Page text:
24/7 Penguins/Capitals Episode 3: A rivalry comes alive and Bruce Boudreau becomes a fan favorite

Last night’s third episode of HBO’s 24/7 provided us the perfect appetizer for what’s to come at the Winter Classic on New Year’s Day. With the Capitals again winning games and the Penguins rolling along into their December 23rd match-up, the scene was set to help show how these teams would tackle each other and provided some insight as to what they think of each other.

Setting the stage for the big showdown was the tale of two rookies. Andrew Gordon for Washington was shown getting his first goal and getting heaps of love from his teammates after a big win over New Jersey. As for Ben Lovejoy of the Penguins, he too notched his first goal and his first NHL fight. He also earned his first terrifying moment in the league after taking a puck off his face. The end result of which was tough to watch and even more stomach turning after the team’s flight when Lovejoy’s face swelled up to make him look like a character from “The Hills Have Eyes.”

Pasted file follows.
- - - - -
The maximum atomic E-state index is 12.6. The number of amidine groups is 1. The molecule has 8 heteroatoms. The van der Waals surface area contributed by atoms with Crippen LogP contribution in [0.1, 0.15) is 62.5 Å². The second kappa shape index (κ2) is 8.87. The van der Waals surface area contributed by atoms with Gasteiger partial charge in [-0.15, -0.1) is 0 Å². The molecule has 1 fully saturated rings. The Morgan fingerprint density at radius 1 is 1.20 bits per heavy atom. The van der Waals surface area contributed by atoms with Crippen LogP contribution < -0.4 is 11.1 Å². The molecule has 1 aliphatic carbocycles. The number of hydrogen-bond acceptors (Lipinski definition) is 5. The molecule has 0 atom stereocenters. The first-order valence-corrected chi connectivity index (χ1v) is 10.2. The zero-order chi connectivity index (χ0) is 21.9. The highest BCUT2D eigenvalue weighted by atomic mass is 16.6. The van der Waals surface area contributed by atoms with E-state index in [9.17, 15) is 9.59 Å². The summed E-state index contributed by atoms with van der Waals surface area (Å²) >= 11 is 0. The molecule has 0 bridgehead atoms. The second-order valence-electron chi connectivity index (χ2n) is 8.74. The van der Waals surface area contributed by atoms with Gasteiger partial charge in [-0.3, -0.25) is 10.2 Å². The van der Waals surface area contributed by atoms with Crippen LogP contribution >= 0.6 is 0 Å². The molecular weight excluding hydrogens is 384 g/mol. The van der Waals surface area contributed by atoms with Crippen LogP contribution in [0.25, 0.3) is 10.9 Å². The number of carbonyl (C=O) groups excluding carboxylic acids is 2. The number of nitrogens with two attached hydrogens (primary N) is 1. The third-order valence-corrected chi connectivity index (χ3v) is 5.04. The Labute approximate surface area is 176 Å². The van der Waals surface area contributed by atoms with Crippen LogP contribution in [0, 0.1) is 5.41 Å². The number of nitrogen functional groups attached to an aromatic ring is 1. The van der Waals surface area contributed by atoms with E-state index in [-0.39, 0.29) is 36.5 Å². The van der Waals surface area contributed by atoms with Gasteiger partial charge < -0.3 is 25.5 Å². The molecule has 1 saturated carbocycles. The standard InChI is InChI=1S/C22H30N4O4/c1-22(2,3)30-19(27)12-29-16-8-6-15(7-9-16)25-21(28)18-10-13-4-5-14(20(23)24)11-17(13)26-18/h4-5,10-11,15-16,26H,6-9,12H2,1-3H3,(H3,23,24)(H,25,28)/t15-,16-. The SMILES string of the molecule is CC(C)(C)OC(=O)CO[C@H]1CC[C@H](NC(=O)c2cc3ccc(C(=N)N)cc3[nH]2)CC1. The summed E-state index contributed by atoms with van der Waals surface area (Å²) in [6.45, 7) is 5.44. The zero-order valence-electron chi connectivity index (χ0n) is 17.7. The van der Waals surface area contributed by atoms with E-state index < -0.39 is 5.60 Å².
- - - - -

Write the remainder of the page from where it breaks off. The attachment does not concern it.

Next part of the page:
As for the main event of the third episode, the table was set for a showdown of teams that had it all working right. It was fitting that the game evened up and ended in a shootout but what made our ears perk up was what Pens coach Dan Bylsma thought of Michal Neuvirth after the first period. The Pens jumped out to an early lead on the Caps in that one and Bylsma told his team in the locker room that he thought Neuvirth was “shaky” and that they should get after him.